Dental and Medical Counsel Blog

How Demographics Impact Your Dental Practice Location

July 17, 2019
Demographics Report When Opening a Dental Practice

When you open a new dental practice, it's important to understand the demographics of the area. Checking out the area's demographics can also give you a better idea of whether you want to open your own practice or buy an existing practice. Before you dive in with your new dental practice, make sure you understand these key elements. 

How Many Dentists are in the Area?

Opening a dental practice means that you need patients. Unfortunately, patients in your area might already have a dentist (or a well-established habit of visiting the dentist only when there's something desperately wrong). Existing patients will likely only move from their current practice if they are dissatisfied in some way: they can't get an appointment with their existing dentist, they aren't satisfied with the dentist's quality of service, or they want something a little closer to home, for example. If you try to open a new practice in an area that is saturated with dentists, especially dentists who already specialize in exactly the type of dentistry you do, you may find it difficult to draw in new patients. In many cases, that can doom your practice before you even have a chance to get started.

On the other hand, if you consider a practice in an area with few other dentists, you may find that it's easier to get patients through the door. Many people in the area may be using dentists who are out of the way or avoiding making those critical appointments--and they'll be more likely to make them when you open your practice and make it more convenient for them. 

What Type of Dentistry Do You Specialize In?

Take a look at the community you're considering for your practice. What does the general population look like? Is it a young and growing population, or do you see more older adults in the area? Make sure those demographics fit with your plans for your practice. Carefully consider what area you most want to specialize in--and consider how it could impact your income. Retirees, for example, often have a reasonable amount of disposable income, and they often need dental treatments--both to help save their teeth and for cosmetic reasons as their oral health declines with age.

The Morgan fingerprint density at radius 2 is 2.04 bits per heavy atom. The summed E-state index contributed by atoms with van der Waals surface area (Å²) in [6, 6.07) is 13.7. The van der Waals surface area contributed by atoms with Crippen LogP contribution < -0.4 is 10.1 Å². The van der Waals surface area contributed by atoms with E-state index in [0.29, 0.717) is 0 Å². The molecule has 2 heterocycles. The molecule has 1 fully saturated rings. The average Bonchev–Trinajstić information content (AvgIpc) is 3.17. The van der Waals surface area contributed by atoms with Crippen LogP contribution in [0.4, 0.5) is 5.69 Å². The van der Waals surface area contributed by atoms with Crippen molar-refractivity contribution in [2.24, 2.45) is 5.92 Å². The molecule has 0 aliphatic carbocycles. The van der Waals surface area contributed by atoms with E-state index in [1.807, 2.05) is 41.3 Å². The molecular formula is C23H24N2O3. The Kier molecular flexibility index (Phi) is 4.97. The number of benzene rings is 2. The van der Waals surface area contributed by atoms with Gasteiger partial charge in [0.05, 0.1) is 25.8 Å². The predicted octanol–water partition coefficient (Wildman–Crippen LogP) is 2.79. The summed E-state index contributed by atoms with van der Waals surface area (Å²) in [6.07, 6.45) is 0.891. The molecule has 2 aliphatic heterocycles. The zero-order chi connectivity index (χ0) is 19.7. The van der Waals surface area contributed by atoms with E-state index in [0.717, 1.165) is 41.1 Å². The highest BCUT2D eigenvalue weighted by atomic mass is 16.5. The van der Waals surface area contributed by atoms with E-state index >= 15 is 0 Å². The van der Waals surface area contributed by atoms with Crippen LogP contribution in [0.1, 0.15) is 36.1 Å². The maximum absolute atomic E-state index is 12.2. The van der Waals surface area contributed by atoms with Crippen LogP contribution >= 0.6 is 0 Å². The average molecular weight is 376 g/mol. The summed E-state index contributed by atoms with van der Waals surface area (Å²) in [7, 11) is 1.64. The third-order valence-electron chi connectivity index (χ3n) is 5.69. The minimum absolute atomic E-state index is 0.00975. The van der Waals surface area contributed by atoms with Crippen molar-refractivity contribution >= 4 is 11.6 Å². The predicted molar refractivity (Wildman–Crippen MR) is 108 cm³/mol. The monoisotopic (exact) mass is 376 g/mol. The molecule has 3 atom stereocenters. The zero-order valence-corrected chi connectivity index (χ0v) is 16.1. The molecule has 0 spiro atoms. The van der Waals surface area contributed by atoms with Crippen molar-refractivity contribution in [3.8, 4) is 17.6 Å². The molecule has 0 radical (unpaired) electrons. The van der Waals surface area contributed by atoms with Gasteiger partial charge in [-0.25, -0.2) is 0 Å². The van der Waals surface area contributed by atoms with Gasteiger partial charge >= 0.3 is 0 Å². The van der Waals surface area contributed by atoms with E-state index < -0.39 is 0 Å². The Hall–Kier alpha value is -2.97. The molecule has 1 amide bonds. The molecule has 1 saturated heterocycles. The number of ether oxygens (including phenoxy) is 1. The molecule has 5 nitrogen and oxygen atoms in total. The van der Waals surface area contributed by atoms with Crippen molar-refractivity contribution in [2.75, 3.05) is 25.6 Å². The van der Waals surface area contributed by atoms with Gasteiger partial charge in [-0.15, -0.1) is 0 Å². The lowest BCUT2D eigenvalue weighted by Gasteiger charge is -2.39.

Overall Demographics: What Do They Look Like?

Even as a general dentist, you may need to carefully consider how dental demographics have changed over the last several years. Increasingly, even low-income populations see more focus on providing high-quality preventative service for patients, which means that patients have fewer dental emergencies and overall immediate concerns. In 1971, for example, children between the ages of 5 and 17 had an average of more than 7 diseased or missing teeth or teeth that had already been filled. More recent demographics, however, suggest that children between those ages have an average of around two teeth that have already had problems. 

By 2040, an anticipated 62% of dental expenditures will come from patients age 40 and over. In an area with a high population of those individuals, you may see a wider range of potential patients with dental problems--which could help you boost your income and your practice. An aging population in your specific area can, in general, provide more opportunities for you as a dentist. 

In General, How Many Patients in the Area Have Insurance?

Before you decide where to open your practice, consider the dental insurance that's most prevalent in the area. Do most patients have dental insurance, or do they tend to private pay out of pocket? Consider reimbursement rates for different providers: some insurance companies will allow you to bill their patients for only a specific amount, but they may not pay enough to cover the full cost of treatment. The last thing you want is to deal with an ongoing insurance headache--and the amount you can collect from your patients and their insurance companies will make a big difference in your ability to keep your practice running profitably. 

Where Do You Want to Live?

You don't have to live where you practice dentistry, but you do want your office to be within a reasonable commute to your home. Carefully consider where you want to live. You may, for example, feel trapped in a specific geographic area by family and other considerations. Before you open your practice, however, carefully consider where you want to live long-term. Make sure you have a solid business plan as well as an ongoing plan for your life. 

Are you looking for more help opening your dental practice? Do you need a dental attorney who can help you design your business plan and put together the important legal paperwork for your business, or a demographic study that can help you better understand how to find the ideal dental location? Contact us today to learn more about the services we offer and how they can make it easier to open your first dental practice. 

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